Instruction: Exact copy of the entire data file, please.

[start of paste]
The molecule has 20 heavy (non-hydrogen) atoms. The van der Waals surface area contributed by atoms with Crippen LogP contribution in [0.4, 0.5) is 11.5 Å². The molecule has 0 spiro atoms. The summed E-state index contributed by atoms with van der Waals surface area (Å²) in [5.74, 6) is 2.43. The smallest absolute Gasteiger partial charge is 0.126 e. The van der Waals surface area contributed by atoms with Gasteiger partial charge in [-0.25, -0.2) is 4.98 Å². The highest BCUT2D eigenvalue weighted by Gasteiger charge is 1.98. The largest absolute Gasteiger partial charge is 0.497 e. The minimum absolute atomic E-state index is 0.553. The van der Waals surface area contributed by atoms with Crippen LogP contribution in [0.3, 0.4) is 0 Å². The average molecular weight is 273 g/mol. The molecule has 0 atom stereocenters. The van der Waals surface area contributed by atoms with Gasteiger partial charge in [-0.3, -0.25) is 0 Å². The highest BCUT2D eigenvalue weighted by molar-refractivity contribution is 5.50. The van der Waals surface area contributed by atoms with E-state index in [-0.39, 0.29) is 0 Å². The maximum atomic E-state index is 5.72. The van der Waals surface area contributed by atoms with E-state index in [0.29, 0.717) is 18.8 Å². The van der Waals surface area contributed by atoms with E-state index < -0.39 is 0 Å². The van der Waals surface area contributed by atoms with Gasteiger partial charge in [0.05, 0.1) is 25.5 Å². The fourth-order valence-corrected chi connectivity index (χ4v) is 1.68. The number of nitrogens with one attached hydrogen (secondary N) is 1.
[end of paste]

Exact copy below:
The molecule has 20 heavy (non-hydrogen) atoms. The van der Waals surface area contributed by atoms with Crippen LogP contribution in [0.4, 0.5) is 11.5 Å². The molecule has 0 spiro atoms. The summed E-state index contributed by atoms with van der Waals surface area (Å²) in [5.74, 6) is 2.43. The smallest absolute Gasteiger partial charge is 0.126 e. The van der Waals surface area contributed by atoms with Gasteiger partial charge in [-0.25, -0.2) is 4.98 Å². The highest BCUT2D eigenvalue weighted by Gasteiger charge is 1.98. The largest absolute Gasteiger partial charge is 0.497 e. The minimum absolute atomic E-state index is 0.553. The van der Waals surface area contributed by atoms with Crippen LogP contribution in [0.3, 0.4) is 0 Å². The average molecular weight is 273 g/mol. The molecule has 0 atom stereocenters. The van der Waals surface area contributed by atoms with Gasteiger partial charge in [-0.3, -0.25) is 0 Å². The highest BCUT2D eigenvalue weighted by molar-refractivity contribution is 5.50. The van der Waals surface area contributed by atoms with E-state index in [-0.39, 0.29) is 0 Å². The maximum atomic E-state index is 5.72. The van der Waals surface area contributed by atoms with E-state index in [0.29, 0.717) is 18.8 Å². The van der Waals surface area contributed by atoms with E-state index < -0.39 is 0 Å². The van der Waals surface area contributed by atoms with Gasteiger partial charge in [0.05, 0.1) is 25.5 Å². The fourth-order valence-corrected chi connectivity index (χ4v) is 1.68. The number of nitrogens with one attached hydrogen (secondary N) is 1.